Depression and insomnia with ecstasy use
The results provided a clear picture: Ecstasy users were more affected by depression and sleep problems than all other people with or without drug use. The values determined were in a clinically significant range, i.e. outside of the normal fluctuations. In this respect, the consequences of ecstasy consumption are likely to have a negative impact on everyday life.
Memory problems also occurred, but they also appeared in drug-savvy people who did not use ecstasy. The research team suspects that the combination of several substances are crucial.
The results of the former ecstasy users are remarkable. The people in this group were abstinent between four and nine years, so they had enough time to recover from ecstasy use. However, they were affected by depression and sleep problems almost to the same extent as current users.
The more ecstasy, the stronger the symptoms
From the point of view of the research team, these results suggest that ecstasy can cause long-term depression and sleep problems. However, the research team cannot provide any evidence. Because there is a possibility that ecstasy users generally tend to have a greater tendency to depression and sleep problems, i.e. they showed symptoms even before the first ecstasy pill.
On the other hand, the fact that a dose-effect relationship was found suggests a causal effect of ecstasy consumption: the more ecstasy a person had consumed in their life, the more pronounced were depressive symptoms and sleep disorders. This also means: the earlier consumers stop using, the more likely it is that they will be able to fully recover from the health effects.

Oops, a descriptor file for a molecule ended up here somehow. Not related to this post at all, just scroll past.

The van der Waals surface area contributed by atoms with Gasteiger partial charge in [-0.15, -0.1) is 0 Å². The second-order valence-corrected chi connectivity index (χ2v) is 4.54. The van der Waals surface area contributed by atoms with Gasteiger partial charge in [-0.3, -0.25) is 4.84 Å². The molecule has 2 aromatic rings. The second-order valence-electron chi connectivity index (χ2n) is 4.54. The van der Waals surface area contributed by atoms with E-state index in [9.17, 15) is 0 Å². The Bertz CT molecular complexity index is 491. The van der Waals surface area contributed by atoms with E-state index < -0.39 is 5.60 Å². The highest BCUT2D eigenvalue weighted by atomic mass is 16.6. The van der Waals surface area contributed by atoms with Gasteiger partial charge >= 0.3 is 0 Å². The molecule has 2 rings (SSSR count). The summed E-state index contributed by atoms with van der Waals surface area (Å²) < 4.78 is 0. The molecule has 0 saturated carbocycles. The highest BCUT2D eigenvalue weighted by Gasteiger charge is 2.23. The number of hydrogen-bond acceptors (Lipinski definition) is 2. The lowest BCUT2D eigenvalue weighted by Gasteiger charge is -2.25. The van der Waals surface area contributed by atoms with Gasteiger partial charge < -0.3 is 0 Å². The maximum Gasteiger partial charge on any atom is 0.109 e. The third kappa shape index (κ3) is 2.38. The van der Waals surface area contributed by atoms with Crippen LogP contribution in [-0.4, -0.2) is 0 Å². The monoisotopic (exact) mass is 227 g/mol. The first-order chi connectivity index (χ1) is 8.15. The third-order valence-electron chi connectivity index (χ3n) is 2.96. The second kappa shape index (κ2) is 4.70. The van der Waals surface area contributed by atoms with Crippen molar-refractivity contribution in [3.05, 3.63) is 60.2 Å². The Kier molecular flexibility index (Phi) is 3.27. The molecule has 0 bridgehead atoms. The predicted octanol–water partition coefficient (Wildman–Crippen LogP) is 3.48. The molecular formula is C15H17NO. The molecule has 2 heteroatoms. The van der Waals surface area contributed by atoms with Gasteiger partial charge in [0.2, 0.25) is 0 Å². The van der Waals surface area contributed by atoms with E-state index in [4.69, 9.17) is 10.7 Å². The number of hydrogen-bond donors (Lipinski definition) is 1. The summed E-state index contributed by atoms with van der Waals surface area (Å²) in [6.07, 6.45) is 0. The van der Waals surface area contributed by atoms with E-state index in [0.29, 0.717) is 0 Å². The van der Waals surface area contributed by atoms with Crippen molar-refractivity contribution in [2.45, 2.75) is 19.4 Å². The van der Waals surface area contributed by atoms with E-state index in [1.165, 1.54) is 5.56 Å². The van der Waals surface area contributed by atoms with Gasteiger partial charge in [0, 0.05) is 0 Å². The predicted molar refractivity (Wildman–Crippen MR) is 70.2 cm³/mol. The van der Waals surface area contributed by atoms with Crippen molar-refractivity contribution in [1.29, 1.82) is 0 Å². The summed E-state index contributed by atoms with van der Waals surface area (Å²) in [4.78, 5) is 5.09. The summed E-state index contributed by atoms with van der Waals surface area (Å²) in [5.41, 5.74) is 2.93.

Florian, too, came to a point at some point where he no longer wanted to accept the disadvantages of consumption: “At some point the fun I had over the weekend was no longer worth the depression I had during the week. Then I said to myself: 'I'll stop doing that'. It helped me a lot personally to do sport, to do a lot of sport on a regular basis, that you simply exhaust yourself so that you knock out in the evening. falling into bed not worrying about missing something. In any case, I notice that I am more balanced, that my mood no longer fluctuates as much. I have to say, I'm very happy about it. "
- Becker, B., Wagner, D., Koester, P., Bender, K., Kabbasch, C., Gouzoulis-Mayfrank, E. & Daumann, J. (2012). Memory-related hippocampal functioning in ecstasy and amphetamine users. Psychopharmacology, 225 (4), 923-934.
- Taurah, L., Chandler, C. & Sanders, G. (2014). Depression, impulsiveness, sleep, and memory in past and present polydrug users of 3,4-methylenedioxymethamphetamine (MDMA, ecstasy). Psychopharmacology, 231 (4), 737-751.
- Wagner, D., Becker, B., Koester, P., Gouzoulis-Mayfrank, G. & Daumann, J. (2012). A prospective study of learning, memory, and executive function in new MDMA users. Addiction, 108 (1), 136-145.
- Why does Putin hate Obama
- Why do many women wear short shorts
- Tiens International follows the pyramid scheme
- Can men eat tofu
- Hitler hated black people
- Intelligent people have high IQs
- How do I maesten
- Why didn't Brunei become part of Malaysia?
- Which Indian law prevents child labor
- How do corned beef and brisket differ?
- Is the Sharia law a kind of apartheid
- What is Shopify's business model
- Why is French similar to English?
- Is Galadriel Arwen's mother
- Are time travel paradoxes real
- What is the gun control claim
- Which target group are travel sites targeting?
- What are the emotions behind anger
- What is the correct use of had
- Are questions too often brought together on Quora?
- How well would you live without money
- How is respect earned
- Freedom of religion is a biblical concept
- How can I stop judging people